Rahimah joined the nursing profession fresh out of school in 1985 when she was 19. In her long career as a nurse, she has seen many challenges thrown her way, including the Severe Acute Respiratory Syndrome (SARS) crisis in 2003, and her personal battle with breast cancer in 2009. Through it all, Rahimah never once thought of leaving the profession.
“As long as I am able to continue working as a nurse, I will continue to do so. Even if I am past my retirement age!” says Rahimah, whose passion for her work shines through in my conversation with her.
However, Rahimah acknowledges that some of her colleagues do leave because of the high workload and perceived slow progression in the nursing industry. We should do more to address such feedback and incentivise more nurses to remain in the profession.
Lastly, we must encourage more to return to nursing.
From my dialogue with nurses, I found that some do not return because they feel that their skills are out of touch.
To address this, the Healthcare Services Employees’ Union (HSEU) is in partnership talks with Homage Singapore, a technology platform that matches licensed and trained care professionals to those in need of care, to explore providing nurses and caregivers who resign with opportunities to freelance as a care professional and keep their skills relevant. The Union is also discussing how to provide training to these nurses through its Healthcare Academy. This potential partnership will help nurses and care workers continuously apply their nursing and caregiving skills, even after they have left formal employment, so that they do not feel daunted if they wish to return to nursing.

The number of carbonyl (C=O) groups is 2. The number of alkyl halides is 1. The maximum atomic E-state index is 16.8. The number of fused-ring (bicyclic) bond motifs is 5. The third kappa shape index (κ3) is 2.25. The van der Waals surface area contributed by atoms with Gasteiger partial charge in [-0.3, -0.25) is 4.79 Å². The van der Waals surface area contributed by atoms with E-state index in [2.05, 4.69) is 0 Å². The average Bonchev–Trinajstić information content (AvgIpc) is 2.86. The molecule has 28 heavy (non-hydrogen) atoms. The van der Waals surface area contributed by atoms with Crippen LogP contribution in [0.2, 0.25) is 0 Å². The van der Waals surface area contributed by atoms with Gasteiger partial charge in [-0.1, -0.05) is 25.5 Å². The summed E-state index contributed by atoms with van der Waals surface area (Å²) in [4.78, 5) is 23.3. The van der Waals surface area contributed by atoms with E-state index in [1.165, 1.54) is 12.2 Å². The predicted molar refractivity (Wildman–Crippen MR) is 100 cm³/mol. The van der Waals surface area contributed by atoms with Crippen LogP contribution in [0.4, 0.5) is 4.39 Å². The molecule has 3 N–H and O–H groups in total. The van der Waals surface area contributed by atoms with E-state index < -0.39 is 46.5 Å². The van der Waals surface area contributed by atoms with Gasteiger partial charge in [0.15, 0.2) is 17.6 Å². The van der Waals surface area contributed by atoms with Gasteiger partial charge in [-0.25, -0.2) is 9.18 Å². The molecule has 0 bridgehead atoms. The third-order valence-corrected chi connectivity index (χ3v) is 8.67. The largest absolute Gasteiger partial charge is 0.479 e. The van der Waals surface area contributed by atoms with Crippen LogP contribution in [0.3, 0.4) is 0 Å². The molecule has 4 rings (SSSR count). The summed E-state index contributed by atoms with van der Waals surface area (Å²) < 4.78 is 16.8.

We also need to consider potential changes to job fit as the life stages of our nurses change. Some are unable to work shift hours, nor wish to return to high-intensity clinical wards. Nur Aisyah Binte Mohd Ghazali, who works as a Clinical Instructor in Ng Teng Fong General Hospital (NTFGH), is one such example.
Aisyah joined as a staff nurse in 2011 and was subsequently posted to the Coronary Care Unit at the National Heart Centre from 2011 to 2019. Although Aisyah was devoted to her job, she was unable to continue working shift hours due to family commitments and sought non-shift hours.
Thankfully, Aisyah chanced upon the position of a clinical instructor at NTFGH. The role offers regular office hours and allows her to do what she likes most – teaching and imparting knowledge to the next generation of nurses. Today, she conducts training sessions and plays an important role in teaching others on how to provide the best possible to patients.
A Noble Profession
Our frontline healthcare workers are a special group of people who have dedicated their careers to caring for others. There is a pressing need to address the reasons why some leave service so that we can work at making nursing better for our workers to enable them to have a long fulfilling career in this profession. Additionally, with an ageing population, the demand for healthcare workers will increase and we have to work to reduce attrition and ramp up recruitment efforts to bring in more local talents in nursing.
COVID-19 has shown us the resilience and big-heartedness of our healthcare workers. Let us not only appreciate them during a crisis but recognise them as our everyday heroes who push on in making the world shine that much brighter!